At the very end of HWY 66 past Bragg Creek is a great little spot in the Shadow of Forgetmenot Mt. beside Little Elbow Campground. I was up there last year to get some reference and came across this happy little scene. Hard tom paint as there is lots of stuff going on. Keeping in mind that these are designed to be sketches.
So after being completely bogged down with life, I have come to realize that getting 30 successive paintings done in a row is not going to happen. So I am going to simply paint 30 on as near a daily basis as I can muster. And in that spirit, I got busy last night and painted a scene which I saw west of the city on 53st. A lovely little wetland that straddled the road. I took the liberty of bringing the mountains closer as the camera as we know, likes to shove everything back as far as it can till you can barely see it. This was about an hour and a half total.
What an amazing experience this has been. After so many years of working in Photoshop professionally, I was able to relinquish control to serendipity, smell the chemistry that made it possible, and feel that magic I felt so long ago. It was 27 years since I stepped into a darkroom and I thank my wife Stephanie for nudging me to go and Diane Bos for being such an inspiration.
I was at the Banff Centre today for a workshop hosted by Diane Bos. A photographic fine artist specializing in pin hole photography. I made a camera from a large gift box and took it out and shot this image. Very cool considering there’s no lens.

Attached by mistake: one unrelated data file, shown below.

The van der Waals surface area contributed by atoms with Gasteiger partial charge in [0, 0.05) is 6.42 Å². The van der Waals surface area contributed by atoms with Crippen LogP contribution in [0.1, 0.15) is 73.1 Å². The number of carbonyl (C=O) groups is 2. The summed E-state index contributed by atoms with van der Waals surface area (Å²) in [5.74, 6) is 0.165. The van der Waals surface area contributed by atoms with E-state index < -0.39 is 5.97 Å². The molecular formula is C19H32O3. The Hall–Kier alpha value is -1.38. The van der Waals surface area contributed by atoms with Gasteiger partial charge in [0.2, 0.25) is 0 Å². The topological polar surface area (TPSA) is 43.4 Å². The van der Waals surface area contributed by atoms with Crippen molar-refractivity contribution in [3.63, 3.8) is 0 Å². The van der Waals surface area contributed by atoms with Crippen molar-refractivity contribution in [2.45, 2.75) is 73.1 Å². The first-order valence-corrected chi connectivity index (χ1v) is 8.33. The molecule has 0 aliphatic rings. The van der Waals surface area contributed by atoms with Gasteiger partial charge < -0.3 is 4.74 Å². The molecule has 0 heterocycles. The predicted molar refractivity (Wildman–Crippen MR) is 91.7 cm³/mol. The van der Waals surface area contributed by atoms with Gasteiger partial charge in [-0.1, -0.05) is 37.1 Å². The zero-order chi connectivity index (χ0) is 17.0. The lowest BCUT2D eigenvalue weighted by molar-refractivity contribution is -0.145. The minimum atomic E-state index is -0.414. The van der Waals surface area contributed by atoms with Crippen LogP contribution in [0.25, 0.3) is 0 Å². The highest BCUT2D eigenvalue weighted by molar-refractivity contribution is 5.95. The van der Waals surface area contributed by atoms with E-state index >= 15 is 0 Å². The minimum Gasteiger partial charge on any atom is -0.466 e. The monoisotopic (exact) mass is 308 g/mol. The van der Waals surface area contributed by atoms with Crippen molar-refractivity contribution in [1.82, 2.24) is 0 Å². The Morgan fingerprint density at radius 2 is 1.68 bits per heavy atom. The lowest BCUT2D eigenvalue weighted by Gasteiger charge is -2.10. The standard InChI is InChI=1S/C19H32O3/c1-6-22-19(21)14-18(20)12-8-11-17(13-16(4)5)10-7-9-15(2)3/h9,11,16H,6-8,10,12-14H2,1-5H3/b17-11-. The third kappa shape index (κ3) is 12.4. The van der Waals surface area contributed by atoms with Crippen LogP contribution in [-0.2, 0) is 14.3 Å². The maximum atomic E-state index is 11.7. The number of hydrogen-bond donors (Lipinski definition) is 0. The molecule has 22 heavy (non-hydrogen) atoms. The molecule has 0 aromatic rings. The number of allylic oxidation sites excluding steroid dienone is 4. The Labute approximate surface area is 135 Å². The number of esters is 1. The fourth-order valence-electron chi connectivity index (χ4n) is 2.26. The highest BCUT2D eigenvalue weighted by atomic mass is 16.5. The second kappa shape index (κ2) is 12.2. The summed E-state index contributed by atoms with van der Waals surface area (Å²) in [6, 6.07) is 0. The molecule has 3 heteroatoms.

Here’s another image from the Waterton Area. It was on a day that I saw a huge herd of Elk in a Valley behind where this shot was taken. I’m not posting over the weekend as I’m busy in a workshop at the Banff Centre but I’ll get back to it on Monday. I’ll probably retake the photo in the morning as it looks a bit wonky under my work light. I think I may trim off the most of the blue at the bottom when I mount the sheet. A bit much I think.
This was from a picture I took while I was down in Waterton. I rode out one morning to see what I could find and came across Spread Eagle Road just a few miles from the park gates towards Pincher Creek. Looked like decent gravel road and the Vstrom is born to ride on this stuff so up I went. After a long windy tour past some gas wells and random cattle, I ended up at the highest point on the journey with this convenient pull out. You can just see the trees over the hill. It was a beautiful spot to get some pics and have a bite and a break. The results are below.
One week in! Here is a scene I painted earlier this year and decided to give it another go. It’s along 69th St. West of the city where I have frequented many times in the car and on the motorcycle. Lots to paint out there.
I was just south of the city looking for a location for a commercial project when I came across this little gem. It has sat on the hard drive for awhile now but I decided that it was time to get it up on the laptop and get to work. There have been a few moments when I’ve been told that I get too much in my head when I paint, and I need to just “paint”. Let it out with a wistful freedom and an attitude that it will just happen and I don’t need to force it. Make decisions on the fly as in – the sky is too light or too dark, the road is too hard edged and the centre of interests needs more life. This happened with this painting and I can see the results as the image came into focus without working it to death. I could have gone on but I needed to stop. There could have been some refinement, but hey, done is done.